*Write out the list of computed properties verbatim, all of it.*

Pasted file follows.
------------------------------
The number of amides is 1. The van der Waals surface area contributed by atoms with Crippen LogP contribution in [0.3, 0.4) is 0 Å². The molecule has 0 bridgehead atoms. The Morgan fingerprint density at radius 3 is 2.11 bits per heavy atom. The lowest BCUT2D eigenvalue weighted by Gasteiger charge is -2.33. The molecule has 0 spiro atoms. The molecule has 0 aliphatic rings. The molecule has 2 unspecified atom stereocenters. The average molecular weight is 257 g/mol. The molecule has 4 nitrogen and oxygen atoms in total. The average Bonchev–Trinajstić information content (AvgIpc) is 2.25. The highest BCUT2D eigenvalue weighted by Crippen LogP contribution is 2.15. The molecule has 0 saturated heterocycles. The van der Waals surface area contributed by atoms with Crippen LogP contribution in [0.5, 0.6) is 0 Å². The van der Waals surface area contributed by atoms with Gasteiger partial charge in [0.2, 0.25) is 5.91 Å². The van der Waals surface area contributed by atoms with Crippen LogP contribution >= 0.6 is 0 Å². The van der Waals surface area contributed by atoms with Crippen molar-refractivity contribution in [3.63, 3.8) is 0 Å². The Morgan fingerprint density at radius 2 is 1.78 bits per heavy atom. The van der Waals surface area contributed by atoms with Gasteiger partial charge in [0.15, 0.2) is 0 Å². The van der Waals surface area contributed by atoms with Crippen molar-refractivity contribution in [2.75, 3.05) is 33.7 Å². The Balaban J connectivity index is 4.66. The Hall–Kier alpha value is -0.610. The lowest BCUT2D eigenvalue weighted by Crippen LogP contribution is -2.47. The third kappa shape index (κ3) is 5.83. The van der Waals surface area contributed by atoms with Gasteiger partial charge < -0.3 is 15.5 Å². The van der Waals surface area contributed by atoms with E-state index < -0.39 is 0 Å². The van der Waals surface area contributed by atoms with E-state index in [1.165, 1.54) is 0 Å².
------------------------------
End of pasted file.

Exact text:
The number of amides is 1. The van der Waals surface area contributed by atoms with Crippen LogP contribution in [0.3, 0.4) is 0 Å². The molecule has 0 bridgehead atoms. The Morgan fingerprint density at radius 3 is 2.11 bits per heavy atom. The lowest BCUT2D eigenvalue weighted by Gasteiger charge is -2.33. The molecule has 0 spiro atoms. The molecule has 0 aliphatic rings. The molecule has 2 unspecified atom stereocenters. The average molecular weight is 257 g/mol. The molecule has 4 nitrogen and oxygen atoms in total. The average Bonchev–Trinajstić information content (AvgIpc) is 2.25. The highest BCUT2D eigenvalue weighted by Crippen LogP contribution is 2.15. The molecule has 0 saturated heterocycles. The van der Waals surface area contributed by atoms with Crippen LogP contribution in [0.5, 0.6) is 0 Å². The van der Waals surface area contributed by atoms with Gasteiger partial charge in [0.2, 0.25) is 5.91 Å². The van der Waals surface area contributed by atoms with Crippen LogP contribution >= 0.6 is 0 Å². The van der Waals surface area contributed by atoms with Crippen molar-refractivity contribution in [3.63, 3.8) is 0 Å². The Morgan fingerprint density at radius 2 is 1.78 bits per heavy atom. The van der Waals surface area contributed by atoms with Gasteiger partial charge in [0.15, 0.2) is 0 Å². The van der Waals surface area contributed by atoms with Crippen molar-refractivity contribution in [2.75, 3.05) is 33.7 Å². The Balaban J connectivity index is 4.66. The Hall–Kier alpha value is -0.610. The lowest BCUT2D eigenvalue weighted by Crippen LogP contribution is -2.47. The third kappa shape index (κ3) is 5.83. The van der Waals surface area contributed by atoms with Gasteiger partial charge < -0.3 is 15.5 Å². The van der Waals surface area contributed by atoms with E-state index < -0.39 is 0 Å². The van der Waals surface area contributed by atoms with E-state index in [1.165, 1.54) is 0 Å².